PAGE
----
U.S. equity futures rose Wednesday after Beijing acknowledged the 90-day deadline set by President Trump and Chinese President Xi Jinping to find a solution to the two nations' trade dispute.
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Both the New York Stock Exchange and the Nasdaq were closed Wednesday in observance of the Day of Mourning declared by President Trump for the death of former President George H.W. Bush. Trading will resume Thursday.
The futures gains come after the Dow Jones Industrial Average plummeted 799 points Tuesday in a massive equity rout that stemmed from worries about the health of the U.S. economy and uncertainty about what exactly the leaders of the two largest economies agreed to at the G-20 meeting in Argentina.
In addition, Trump tweeted that he is "Tariff Man" and Chinese officials did not publicly acknowledge the truce period, leaving investors nervous.
Further, Larry Kudlow, Trump’s top economic adviser, said Monday the truce would begin Jan. 1, 2019, but the White House then said the 90-day period had begun Dec. 1.
But that all changed early Wednesday when Beijing issued a positive statement on the length of the truce period.
“The economic and trade teams of the two sides will actively promote the consultation work within 90 days in accordance with a clear timetable and road map … and the sooner the better,” the China Ministry of Commerce said in a statement early Wednesday.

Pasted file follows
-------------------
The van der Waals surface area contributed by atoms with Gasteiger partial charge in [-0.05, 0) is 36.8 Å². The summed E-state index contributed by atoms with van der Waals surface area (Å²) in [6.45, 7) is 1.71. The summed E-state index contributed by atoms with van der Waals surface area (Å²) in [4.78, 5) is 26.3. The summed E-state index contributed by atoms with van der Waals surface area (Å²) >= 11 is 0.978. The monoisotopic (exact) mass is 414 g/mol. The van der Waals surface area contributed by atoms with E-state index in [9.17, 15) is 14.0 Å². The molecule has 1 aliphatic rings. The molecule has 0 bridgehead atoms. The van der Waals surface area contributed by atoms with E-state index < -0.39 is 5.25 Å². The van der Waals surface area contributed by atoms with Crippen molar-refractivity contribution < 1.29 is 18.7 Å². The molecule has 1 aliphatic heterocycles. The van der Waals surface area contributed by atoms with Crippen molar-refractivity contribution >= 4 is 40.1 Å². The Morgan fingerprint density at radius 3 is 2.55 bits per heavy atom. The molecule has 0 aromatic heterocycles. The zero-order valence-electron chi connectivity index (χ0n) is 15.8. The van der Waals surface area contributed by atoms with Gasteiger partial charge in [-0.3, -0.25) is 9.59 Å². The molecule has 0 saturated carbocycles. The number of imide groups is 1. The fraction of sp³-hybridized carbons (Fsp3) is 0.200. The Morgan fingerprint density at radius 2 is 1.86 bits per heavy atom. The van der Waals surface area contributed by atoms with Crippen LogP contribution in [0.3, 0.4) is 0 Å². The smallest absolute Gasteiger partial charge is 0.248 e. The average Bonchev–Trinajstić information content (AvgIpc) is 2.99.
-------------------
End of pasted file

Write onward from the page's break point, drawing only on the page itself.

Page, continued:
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That 90-day truce is designed to give time to resolve trade issues ranging from forced technology transfers, intellectual property protection, non-tariff barriers, cyber theft and agriculture practices.
The upshot was an approximately 3 percent drop in U.S. stocks on Tuesday.
Meanwhile Wednesday global stocks were mostly lower.
China's Shanghai Composite was off 0.61 percent, the Hang Seng fell 1.62 percent, Japan's Nikkei 225 declined 0.53 percent.
In Europe, the Stoxx Europe 600 index was down 1.2 percent, Germany's DAX 30 index fell 1.4 percent and the French CAC declined 1.4 percent.